- Time. An MRI usually takes 30 to 60 minutes but can take as long as 2 hours.
- Cost. MRIs are expensive. Costs range from several hundred to several thousand dollars. Health insurance may cover only part of the cost.
- False-positive results. A false-positive test result is one that appears to find a problem when in fact there isn't one. This can lead to more tests that really aren't needed. And it may cause needless worry that something is wrong.
An MRI is not a standard test for finding the cause of low back pain. A complete exam that includes questions about your medical history is enough to diagnose and treat most low back pain.
An MRI is best used when your doctor suspects a specific problem—something other than the muscle strain that causes most low back pain.
An MRI usually isn't done when simple muscle strain is suspected, because:
- An MRI will not show muscle strains or other problems with soft tissues.
- The pain usually will go away on its own, although it may take several months.
- An MRI won't change your treatment plan.
- An MRI is expensive.
An MRI can be loud, but the test itself isn't painful.
There are no known harmful effects from the magnet used in MRI machines, but it is very strong:
- It can affect pacemakers, artificial limbs, and other medical devices that contain iron. MRIs are not done on people who have implanted electronic devices such as pacemakers.
- Any loose metal object in the body—for example, a surgical clip or a bullet fragment—could cause damage or injury if it gets pulled toward the strong magnet.
- Metal parts in the eyes can damage the retina. If you may have metal fragments in your eye, you may need an X-ray of your eyes before you can have an MRI. If metal is found, then you won't be able to have the MRI.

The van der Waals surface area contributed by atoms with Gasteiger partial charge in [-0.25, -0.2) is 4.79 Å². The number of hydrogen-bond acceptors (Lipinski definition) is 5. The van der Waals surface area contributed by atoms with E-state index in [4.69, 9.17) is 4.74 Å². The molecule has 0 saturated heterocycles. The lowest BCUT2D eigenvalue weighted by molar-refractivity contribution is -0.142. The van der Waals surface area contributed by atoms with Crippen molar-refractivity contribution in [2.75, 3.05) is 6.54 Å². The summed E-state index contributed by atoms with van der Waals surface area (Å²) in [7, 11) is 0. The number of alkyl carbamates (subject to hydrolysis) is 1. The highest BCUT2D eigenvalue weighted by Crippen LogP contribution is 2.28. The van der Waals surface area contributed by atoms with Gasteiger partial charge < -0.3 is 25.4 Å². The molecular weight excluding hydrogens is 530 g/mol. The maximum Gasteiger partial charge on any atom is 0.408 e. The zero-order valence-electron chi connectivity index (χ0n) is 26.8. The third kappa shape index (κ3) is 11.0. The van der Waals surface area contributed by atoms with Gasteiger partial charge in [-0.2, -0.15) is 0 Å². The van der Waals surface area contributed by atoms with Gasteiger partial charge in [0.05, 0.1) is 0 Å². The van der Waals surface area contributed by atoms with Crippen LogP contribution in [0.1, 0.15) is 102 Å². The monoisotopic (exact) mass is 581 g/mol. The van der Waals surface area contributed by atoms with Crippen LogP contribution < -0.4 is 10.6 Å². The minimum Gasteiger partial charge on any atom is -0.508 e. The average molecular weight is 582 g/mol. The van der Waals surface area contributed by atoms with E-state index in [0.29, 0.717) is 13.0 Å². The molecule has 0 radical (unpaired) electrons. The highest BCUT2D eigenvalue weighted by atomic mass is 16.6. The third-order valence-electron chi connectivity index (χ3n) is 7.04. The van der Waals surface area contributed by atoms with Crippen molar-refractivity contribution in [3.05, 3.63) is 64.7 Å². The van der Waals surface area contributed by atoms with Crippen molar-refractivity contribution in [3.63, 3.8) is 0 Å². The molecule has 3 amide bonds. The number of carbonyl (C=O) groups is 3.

- Iron pigments in tattoos or tattooed eyeliner can cause skin or eye irritation.
There's not enough research yet to say for sure that an MRI is safe for a fetus. So although MRIs are sometimes done on pregnant women, it's usually not until the second or third trimester.
There is a slight risk of an allergic reaction if contrast material is used during the MRI. But most reactions are mild and can be treated with medicine. There also is a slight risk of an infection at the IV site.
Some contrast materials can cause a serious skin problem (called nephrogenic fibrosing dermopathy) in people who have kidney failure. Before you have an MRI scan, tell your doctor if you have any kidney disease.
Your doctor might recommend an MRI if he or she suspects that your low back pain is caused by something more serious than muscle strain. This may be the case if:
- Your history and physical exam show signs of a serious problem, such as a fracture, tumors, infection, or nerve damage.
- You are older than 70. Your doctor may also recommend testing if you are older than 50 and also have osteoporosis or a history of compression fracture.
- You have had osteoporosis for a long time or you have diabetes.
- Your body's defense system (immune system) is not able to fight infection.
- You have a history of long-term steroid use or a history of drug abuse.
- You have a history of a previous spine injury or back surgery.
- You have symptoms related to compression on a certain nerve root or roots.
- Back pain has not improved after at least 6 weeks of home treatment that may include pain relievers, heat or ice, and exercises.
Compare your options
What is usually involved?